Binge Eating Disorder: Not Just Overeating
Binge eating, binge watching Netflix, binge drinking, binge shopping. There are many uses in our culture for the word “binge.” But what does it really mean?
By definition, binge means indulging in an activity to excess. One activity people often associate with the word binge is eating. Eating can be a pleasurable activity. It’s an activity that our country talks and thinks about a lot. So it’s no wonder that Binge-Eating Disorder (BED), although newly defined, is the most common eating disorder.
BED did not formally become a diagnosis until 2013. Binge-eating episodes are defined by a person eating a larger amount of food than is typical for most people in a short amount of time. The person also feels like they cannot stop eating and has no control over it. These episodes happen at least once per week for three months. The person also usually does not exhibit other behaviors such as purging, misusing laxatives or exercising excessively. The person also will eat in secret, late at night, and hide evidence of a binge.
BED is the most common eating disorder – especially among adolescents. Men and women are affected equally by it, and it does not discriminate based on race or ethnicity. Studies show that binge eating may predict future depression, obesity, and substance abuse.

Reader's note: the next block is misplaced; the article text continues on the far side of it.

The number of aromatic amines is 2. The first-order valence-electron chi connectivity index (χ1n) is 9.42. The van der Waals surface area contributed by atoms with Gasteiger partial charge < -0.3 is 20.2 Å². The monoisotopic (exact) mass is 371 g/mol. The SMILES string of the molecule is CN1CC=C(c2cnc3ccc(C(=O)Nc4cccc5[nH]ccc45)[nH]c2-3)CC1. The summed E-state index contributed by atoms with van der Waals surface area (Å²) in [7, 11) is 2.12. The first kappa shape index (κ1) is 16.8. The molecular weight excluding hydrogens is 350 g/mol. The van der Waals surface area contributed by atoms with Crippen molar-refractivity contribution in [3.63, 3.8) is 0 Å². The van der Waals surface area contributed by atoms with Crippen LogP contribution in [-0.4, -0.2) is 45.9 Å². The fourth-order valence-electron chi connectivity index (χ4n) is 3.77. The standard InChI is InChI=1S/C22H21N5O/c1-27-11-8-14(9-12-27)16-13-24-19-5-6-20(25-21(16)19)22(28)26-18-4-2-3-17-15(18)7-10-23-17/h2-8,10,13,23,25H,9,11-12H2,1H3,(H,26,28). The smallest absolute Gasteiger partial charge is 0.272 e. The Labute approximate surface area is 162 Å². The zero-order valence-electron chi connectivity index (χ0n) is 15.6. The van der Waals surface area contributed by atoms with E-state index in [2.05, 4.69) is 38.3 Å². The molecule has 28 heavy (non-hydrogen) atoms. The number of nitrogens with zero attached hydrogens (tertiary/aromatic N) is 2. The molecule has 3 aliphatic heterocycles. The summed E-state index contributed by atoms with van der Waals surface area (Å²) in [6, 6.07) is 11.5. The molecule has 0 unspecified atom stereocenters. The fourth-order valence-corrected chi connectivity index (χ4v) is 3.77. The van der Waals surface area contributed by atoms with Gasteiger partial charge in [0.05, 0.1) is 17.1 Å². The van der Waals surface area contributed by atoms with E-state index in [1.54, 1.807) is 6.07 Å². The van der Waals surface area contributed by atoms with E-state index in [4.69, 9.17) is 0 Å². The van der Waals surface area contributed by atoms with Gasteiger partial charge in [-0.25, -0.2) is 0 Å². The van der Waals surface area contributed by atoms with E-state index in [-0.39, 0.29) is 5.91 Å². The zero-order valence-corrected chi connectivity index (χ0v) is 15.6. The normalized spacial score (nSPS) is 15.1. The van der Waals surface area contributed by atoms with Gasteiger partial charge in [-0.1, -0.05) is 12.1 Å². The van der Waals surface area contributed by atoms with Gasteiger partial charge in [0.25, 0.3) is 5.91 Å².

It may be difficult to distinguish binge eating from overeating, especially as portion sizes become larger and larger. It is important to know what is eating more than a typical person. The Eating Disorder Examination defines a “large” binge episode as four bagels or six slices of large pizza, or greater than one pint of ice cream.
Although BED is common, it is often underdiagnosed and undertreated, and clinicians are often hesitant to give someone this diagnosis. Both parties can have a hard time talking about it. Often, patients are reluctant or feel guilty talking about their binge eating and clinicians may have a sensitivity around discussing it.
It may not be obvious who struggles with BED. Those suffering may not seek treatment. Although BED can often be present in those who are obese, more than half who struggle with binge eating are not obese.
Men may be less reluctant to seek help due to the stigma of having an eating disorder. Men may be less reluctant to seek help due to the stigma of having an eating disorder. In October 2016, a Penn State football kicker opened up about his struggles with BED. Those who are able to be open about their symptoms related to binge eating can decrease the stigma, especially among men.
Various treatments are available. A physical is important to diagnose any medical causes or additional disorders with BED, including, but not limited to, diabetes, thyroid dysfunction or genetic issues. Dietary evaluation is also important to work on regulating eating patterns and help patients choose low-density caloric foods, such as lean protein, fruit, and vegetables that may cause more fullness/satisfaction to decrease the likelihood of another binge.
Therapy techniques, such as cognitive-behavioral therapy, mindfulness and behavioral strategies, also teach the patient skills to help.
At Nationwide Children’s Hospital, we offer broad treatments for BED, including a multidisciplinary team assessment that can offer outpatient treatment. For more information, on Nationwide Children’s Eating Disorders Program, click here or listen to our PediaCast. You can also contact the Nationwide Children’s Behavioral Health team at (614) 355-8080 or ask for a referral from your primary care physician.